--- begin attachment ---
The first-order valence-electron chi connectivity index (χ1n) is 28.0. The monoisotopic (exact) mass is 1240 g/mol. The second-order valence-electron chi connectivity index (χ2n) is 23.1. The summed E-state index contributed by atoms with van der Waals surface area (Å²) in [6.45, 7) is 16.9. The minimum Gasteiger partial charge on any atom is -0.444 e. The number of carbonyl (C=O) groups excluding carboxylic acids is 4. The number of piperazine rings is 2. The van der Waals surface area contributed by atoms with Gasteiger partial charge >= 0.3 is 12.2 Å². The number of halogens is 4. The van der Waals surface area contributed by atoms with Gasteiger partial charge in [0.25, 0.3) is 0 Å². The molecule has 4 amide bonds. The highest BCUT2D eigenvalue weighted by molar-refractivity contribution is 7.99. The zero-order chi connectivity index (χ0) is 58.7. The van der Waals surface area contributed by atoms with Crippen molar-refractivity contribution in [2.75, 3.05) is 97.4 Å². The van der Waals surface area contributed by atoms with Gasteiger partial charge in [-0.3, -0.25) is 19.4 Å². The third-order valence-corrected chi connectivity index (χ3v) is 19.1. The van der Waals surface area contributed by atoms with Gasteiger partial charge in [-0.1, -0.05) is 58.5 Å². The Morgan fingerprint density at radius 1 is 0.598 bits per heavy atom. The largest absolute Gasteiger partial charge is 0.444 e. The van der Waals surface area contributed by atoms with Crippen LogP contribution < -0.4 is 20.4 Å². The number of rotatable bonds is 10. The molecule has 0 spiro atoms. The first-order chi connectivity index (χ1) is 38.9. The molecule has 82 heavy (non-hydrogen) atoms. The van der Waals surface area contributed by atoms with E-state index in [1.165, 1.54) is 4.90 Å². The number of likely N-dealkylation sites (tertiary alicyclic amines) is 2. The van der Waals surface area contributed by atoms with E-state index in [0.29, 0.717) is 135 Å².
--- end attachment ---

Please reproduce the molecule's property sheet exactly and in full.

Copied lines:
The first-order valence-electron chi connectivity index (χ1n) is 28.0. The monoisotopic (exact) mass is 1240 g/mol. The second-order valence-electron chi connectivity index (χ2n) is 23.1. The summed E-state index contributed by atoms with van der Waals surface area (Å²) in [6.45, 7) is 16.9. The minimum Gasteiger partial charge on any atom is -0.444 e. The number of carbonyl (C=O) groups excluding carboxylic acids is 4. The number of piperazine rings is 2. The van der Waals surface area contributed by atoms with Gasteiger partial charge >= 0.3 is 12.2 Å². The number of halogens is 4. The van der Waals surface area contributed by atoms with Gasteiger partial charge in [0.25, 0.3) is 0 Å². The molecule has 4 amide bonds. The highest BCUT2D eigenvalue weighted by molar-refractivity contribution is 7.99. The zero-order chi connectivity index (χ0) is 58.7. The van der Waals surface area contributed by atoms with Crippen molar-refractivity contribution in [2.75, 3.05) is 97.4 Å². The van der Waals surface area contributed by atoms with Gasteiger partial charge in [-0.3, -0.25) is 19.4 Å². The third-order valence-corrected chi connectivity index (χ3v) is 19.1. The van der Waals surface area contributed by atoms with Gasteiger partial charge in [-0.1, -0.05) is 58.5 Å². The Morgan fingerprint density at radius 1 is 0.598 bits per heavy atom. The largest absolute Gasteiger partial charge is 0.444 e. The van der Waals surface area contributed by atoms with Crippen LogP contribution < -0.4 is 20.4 Å². The number of rotatable bonds is 10. The molecule has 0 spiro atoms. The first-order chi connectivity index (χ1) is 38.9. The molecule has 82 heavy (non-hydrogen) atoms. The van der Waals surface area contributed by atoms with E-state index in [1.165, 1.54) is 4.90 Å². The number of likely N-dealkylation sites (tertiary alicyclic amines) is 2. The van der Waals surface area contributed by atoms with E-state index in [0.29, 0.717) is 135 Å².